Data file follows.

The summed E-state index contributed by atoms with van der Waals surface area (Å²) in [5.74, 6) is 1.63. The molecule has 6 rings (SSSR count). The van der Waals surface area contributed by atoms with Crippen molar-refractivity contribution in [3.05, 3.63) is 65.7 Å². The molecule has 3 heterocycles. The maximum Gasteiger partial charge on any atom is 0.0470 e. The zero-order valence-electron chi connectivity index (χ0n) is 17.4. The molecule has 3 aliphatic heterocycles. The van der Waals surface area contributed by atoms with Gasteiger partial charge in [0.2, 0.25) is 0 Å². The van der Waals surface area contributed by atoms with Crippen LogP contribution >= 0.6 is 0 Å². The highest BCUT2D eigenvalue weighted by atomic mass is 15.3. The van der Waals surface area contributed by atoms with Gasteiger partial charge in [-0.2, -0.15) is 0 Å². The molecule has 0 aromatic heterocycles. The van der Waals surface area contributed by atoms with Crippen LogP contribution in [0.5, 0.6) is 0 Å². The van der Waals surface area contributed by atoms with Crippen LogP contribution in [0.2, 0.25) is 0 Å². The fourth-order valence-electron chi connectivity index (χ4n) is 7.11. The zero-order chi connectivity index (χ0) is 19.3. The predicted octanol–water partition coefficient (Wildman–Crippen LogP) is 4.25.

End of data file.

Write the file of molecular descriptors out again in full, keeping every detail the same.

The summed E-state index contributed by atoms with van der Waals surface area (Å²) in [5.74, 6) is 1.63. The molecule has 6 rings (SSSR count). The van der Waals surface area contributed by atoms with Crippen molar-refractivity contribution in [3.05, 3.63) is 65.7 Å². The molecule has 3 heterocycles. The maximum Gasteiger partial charge on any atom is 0.0470 e. The zero-order valence-electron chi connectivity index (χ0n) is 17.4. The molecule has 3 aliphatic heterocycles. The van der Waals surface area contributed by atoms with Gasteiger partial charge in [0.2, 0.25) is 0 Å². The van der Waals surface area contributed by atoms with Crippen LogP contribution >= 0.6 is 0 Å². The highest BCUT2D eigenvalue weighted by atomic mass is 15.3. The van der Waals surface area contributed by atoms with Gasteiger partial charge in [-0.2, -0.15) is 0 Å². The molecule has 0 aromatic heterocycles. The van der Waals surface area contributed by atoms with Crippen LogP contribution in [0.5, 0.6) is 0 Å². The van der Waals surface area contributed by atoms with Crippen LogP contribution in [0.2, 0.25) is 0 Å². The fourth-order valence-electron chi connectivity index (χ4n) is 7.11. The zero-order chi connectivity index (χ0) is 19.3. The predicted octanol–water partition coefficient (Wildman–Crippen LogP) is 4.25.